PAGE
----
11. KenJ

    KenJ Moderator Staff Member Super Moderator

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    I feel compelled to clarify something about hypnosis - it is simply "focused attention", not some strange and powerful thing that you need to be concerned about. Each of us are "hypnotized" often, maybe even several times each day. The misuse of that focused attention by someone may be damaging, but hypnosis itself is not.

    The common experience of driving your vehicle and not remembering traveling over a particular section of road that you were just on is an example of self-hypnosis where you functioned normally as the driver yet you were probably "hypnotized" during that part of your travel.
     
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  12. baro-san

    baro-san Senior Member

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    Let's just say that we have different opinions about what hypnosis is, due to our different experiences and belief systems :)

    From wikipedia:

    Conscious and unconscious mind
    Some hypnotists view suggestion as a form of communication that is directed primarily to the subject's conscious mind,[40] whereas others view it as a means of communicating with the "unconscious" or "subconscious" mind.[40][41] These concepts were introduced into hypnotism at the end of the 19th century by Sigmund Freud and Pierre Janet. Sigmund Freud's psychoanalytic theory describes conscious thoughts as being at the surface of the mind and unconscious processes as being deeper in the mind.[42] Braid, Bernheim, and other Victorian pioneers of hypnotism did not refer to the unconscious mind but saw hypnotic suggestions as being addressed to the subject's conscious mind. Indeed, Braid actually defines hypnotism as focused (conscious) attention upon a dominant idea (or suggestion). Different views regarding the nature of the mind have led to different conceptions of suggestion. Hypnotists who believe that responses are mediated primarily by an "unconscious mind", like Milton Erickson, make use of indirect suggestions such as metaphors or stories whose intended meaning may be concealed from the subject's conscious mind. The concept of subliminal suggestion depends upon this view of the mind. By contrast, hypnotists who believe that responses to suggestion are primarily mediated by the conscious mind, such as Theodore Barber and Nicholas Spanos, have tended to make more use of direct verbal suggestions and instructions.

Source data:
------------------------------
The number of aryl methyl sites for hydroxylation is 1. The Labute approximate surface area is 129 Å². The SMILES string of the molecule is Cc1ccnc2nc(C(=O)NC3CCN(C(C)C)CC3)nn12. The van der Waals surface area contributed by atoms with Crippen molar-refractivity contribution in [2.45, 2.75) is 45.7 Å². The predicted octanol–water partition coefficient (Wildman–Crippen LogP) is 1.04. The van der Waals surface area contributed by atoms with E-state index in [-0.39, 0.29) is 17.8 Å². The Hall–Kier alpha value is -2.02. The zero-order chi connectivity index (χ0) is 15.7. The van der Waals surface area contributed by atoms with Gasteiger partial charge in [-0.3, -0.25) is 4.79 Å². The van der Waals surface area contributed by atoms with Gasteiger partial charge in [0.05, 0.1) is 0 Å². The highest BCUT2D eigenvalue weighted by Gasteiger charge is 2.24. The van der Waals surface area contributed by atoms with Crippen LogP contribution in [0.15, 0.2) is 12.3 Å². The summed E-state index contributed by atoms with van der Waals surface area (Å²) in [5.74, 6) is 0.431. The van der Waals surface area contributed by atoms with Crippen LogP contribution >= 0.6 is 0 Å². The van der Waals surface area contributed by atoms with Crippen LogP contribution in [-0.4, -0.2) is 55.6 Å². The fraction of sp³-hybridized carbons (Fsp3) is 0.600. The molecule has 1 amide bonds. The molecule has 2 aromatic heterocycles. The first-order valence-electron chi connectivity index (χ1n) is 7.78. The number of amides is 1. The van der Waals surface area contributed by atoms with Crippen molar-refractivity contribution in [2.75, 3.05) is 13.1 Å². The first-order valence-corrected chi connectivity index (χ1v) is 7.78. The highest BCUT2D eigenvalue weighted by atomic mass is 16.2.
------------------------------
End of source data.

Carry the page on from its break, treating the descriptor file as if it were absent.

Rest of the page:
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  13. KenJ

    KenJ Moderator Staff Member Super Moderator

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    I guess I should have stated that I've had a bit of training in hypnosis and used it in therapy, but that was a long time ago.

    Edit: I might add that I studied and trained in "Erickson" hypnosis as well as others for a decade or so.

    I don't want to hijack this thread, but I ran into something I wanted to add about the simplest forms and how common they are.
    Here are some letters that I'd like you to pronounce as a word Y~E~S
    Now lets add a letter and do it again E~Y~E~S

    It may have worked better if I had spoken it rather than written it, but the point is that once your attention was drawn to yes, adding the e is likely to lead you to try to pronounce eyes as e-yes.
    Another variation can be produced with confusion, If someone asks you a question about something (other than time) and you glance at your watch and look them in the eyes and tell them the exact time and walk away, they might still be where they were for several seconds trying to refocus on reality.